In case you haven't noticed the tidal wave of ink, there is no sign that the Indiana wars -- with outbreaks of fighting in Georgia and Arkansas -- will end anytime soon. The next front line will be in Louisiana, in large part because that's the home base for another possible GOP presidential candidate. Why focus on the First Amendment debates when there are political horse races to consider?
Let's flash back for a moment to my recent post that ran under the headline, "No thanks for the Memories story: Journalism basics at stake in Indiana pizza war."
In it, I gently praised a Reuters report for noting that -- for supporters of Religious Freedom Restoration Act principles -- there is a difference between justifying open discrimination against a class of individuals and allowing religious believers a chance (repeat, a chance) to defend themselves in cases caused by a rare act of conscience clearly linked to religious doctrines in their faith traditions.
That Reuters report began like this:
(Reuters) A small-town, family-owned pizza restaurant in Indiana has aroused social media outrage after telling a local TV station it would support the state’s recently passed religion law by refusing to cater gay weddings.
Once again, the Memories Pizza owners had stressed that they had no intention of ever refusing service to gays and lesbians who ordered pizza. Instead, they said that -- for doctrinal reasons -- they would say "no" if faced if faced with a case (theoretical, of course, since this had never taken place) in which someone asked them to cater a dinner linked to a same-sex marriage rite. People serve pizza at wedding receptions all the time, apparently.
Once again let me stress: Journalists do not have to agree with this distinction between the justification of consistent discriminatory actions and the possible defense of rare acts of religious conscience.
However, journalists do need to know that this argument is a crucial element of these debates and know how to accurate describe this distinction for readers. To look back in RFRA history: Believing that Native Americans may be able to justify the use of peyote in sacred ceremonies is not the same thing as arguing for the legalization of peyote.
So, as I said, the RFRA battle has moved on to Louisiana, home of Gov. Bobby Jindal. Here is the crucial section of this report, in terms of the journalism issue I am discussing here:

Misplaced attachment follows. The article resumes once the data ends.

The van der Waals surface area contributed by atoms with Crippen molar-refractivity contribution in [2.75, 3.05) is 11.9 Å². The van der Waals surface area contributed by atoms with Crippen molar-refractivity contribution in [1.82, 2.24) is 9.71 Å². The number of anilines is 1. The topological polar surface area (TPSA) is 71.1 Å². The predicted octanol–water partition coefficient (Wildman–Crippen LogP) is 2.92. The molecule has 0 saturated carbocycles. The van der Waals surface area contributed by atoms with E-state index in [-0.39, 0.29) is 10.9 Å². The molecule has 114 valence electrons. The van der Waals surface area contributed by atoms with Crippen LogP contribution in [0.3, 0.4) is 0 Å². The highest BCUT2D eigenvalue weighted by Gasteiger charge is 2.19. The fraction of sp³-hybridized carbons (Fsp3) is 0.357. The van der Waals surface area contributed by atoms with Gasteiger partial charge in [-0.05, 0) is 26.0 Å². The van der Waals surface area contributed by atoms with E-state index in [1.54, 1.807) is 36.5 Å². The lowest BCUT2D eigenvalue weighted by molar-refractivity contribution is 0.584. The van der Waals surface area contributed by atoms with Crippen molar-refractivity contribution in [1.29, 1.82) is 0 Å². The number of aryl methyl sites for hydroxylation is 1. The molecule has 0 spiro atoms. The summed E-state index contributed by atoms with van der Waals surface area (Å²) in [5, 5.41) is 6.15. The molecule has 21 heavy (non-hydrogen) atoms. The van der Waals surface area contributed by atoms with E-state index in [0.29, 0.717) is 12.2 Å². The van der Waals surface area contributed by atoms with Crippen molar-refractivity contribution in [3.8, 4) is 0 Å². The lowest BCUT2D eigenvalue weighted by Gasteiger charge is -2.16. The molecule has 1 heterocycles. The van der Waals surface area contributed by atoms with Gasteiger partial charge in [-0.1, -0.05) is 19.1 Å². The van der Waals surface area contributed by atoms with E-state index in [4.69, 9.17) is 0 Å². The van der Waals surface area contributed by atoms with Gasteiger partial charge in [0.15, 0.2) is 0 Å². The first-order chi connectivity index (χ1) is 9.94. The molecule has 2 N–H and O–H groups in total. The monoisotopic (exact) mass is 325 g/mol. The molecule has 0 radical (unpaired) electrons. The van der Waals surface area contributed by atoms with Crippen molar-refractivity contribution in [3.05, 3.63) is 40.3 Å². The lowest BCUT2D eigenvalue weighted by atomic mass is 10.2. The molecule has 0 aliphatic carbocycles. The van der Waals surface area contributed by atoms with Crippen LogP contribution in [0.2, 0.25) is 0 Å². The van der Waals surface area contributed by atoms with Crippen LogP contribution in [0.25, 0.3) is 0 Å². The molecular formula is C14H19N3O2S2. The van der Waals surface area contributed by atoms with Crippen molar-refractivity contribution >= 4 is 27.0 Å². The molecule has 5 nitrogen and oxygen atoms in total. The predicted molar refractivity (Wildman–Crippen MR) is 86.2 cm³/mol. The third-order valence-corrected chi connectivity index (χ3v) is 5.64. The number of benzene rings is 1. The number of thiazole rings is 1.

... Louisiana's debate could be different in one significant way.
Whereas Indiana and Arkansas had versions of the Religious Freedom Restoration Act, or RFRA, which included broad language that critics have said could have unintended consequences, Louisiana's Marriage and Conscience Act is more focused and deals specifically with religious beliefs in relation to same-sex marriage.
Polling suggests that could -- emphasis on could -- be more popular and more difficult for opponents to beat back. Critics can't as easily point to the possibility of the vague language leading to unintended discrimination, and polling shows half or more of voters support exempting religious businesses from serving gay weddings. A March 2014 Washington Post-ABC News poll found only 28 percent believe businesses should be able to refuse service to gay and lesbian people in general because of religious belief, but a January AP-GfK poll found 57 percent believe that wedding-related businesses should be able to refuse service. (A later Pew poll put it at 47 percent.)
Yes, and there was also a Marist Poll in which 65 percent of those polled opposed "penalties or fines for individuals who refuse to provide wedding-related services to same-sex couples" when the refusal is based on religious doctrines. Meanwhile, 31 percent supported or strongly supported penalties in these cases.
The Post report, as it should, features commentary from gay-rights activists on the possible impact of this law.
However, GetReligion readers will be shocked, shocked to learn that it does not contain any response or commentary from supporters of this basic RFRA line between consistent discrimination and rare acts of religious conscience.
What struck me in the Post story -- after the passage cited above -- was a statement, without attribution, that the Louisiana bill "would allow private businesses to refuse to recognize same-sex marriage and not provide the same benefits to same-sex married couples."
What does that mean, precisely? It would help, at that point, to have talked to a supporter of the bill for an explanation. It could mean, of course, that the state of Louisiana -- in this pause before U.S. Supreme Court Justice Anthony Kennedy settles the issue -- does not yet recognize same-sex marriages. But it also sounds like it would be acceptable, let's say, to refuse to sell pizza to a same-sex couple that walked in the door wearing wedding rings.
What does the law actually say? Readers are not offered a chance to hear from authoritative voices on both sides of that issue. Trust me, there are plenty of pro-RFRA voices -- on the left and the right -- who would have been able to speak for the other side of this debate.
Why not talk to experts on both sides? Isn't that the basic, journalistic approach? Why not treat both sides of this issue with respect? Or is this another one of those Post "reported opinion" features that are becoming the norm, these days?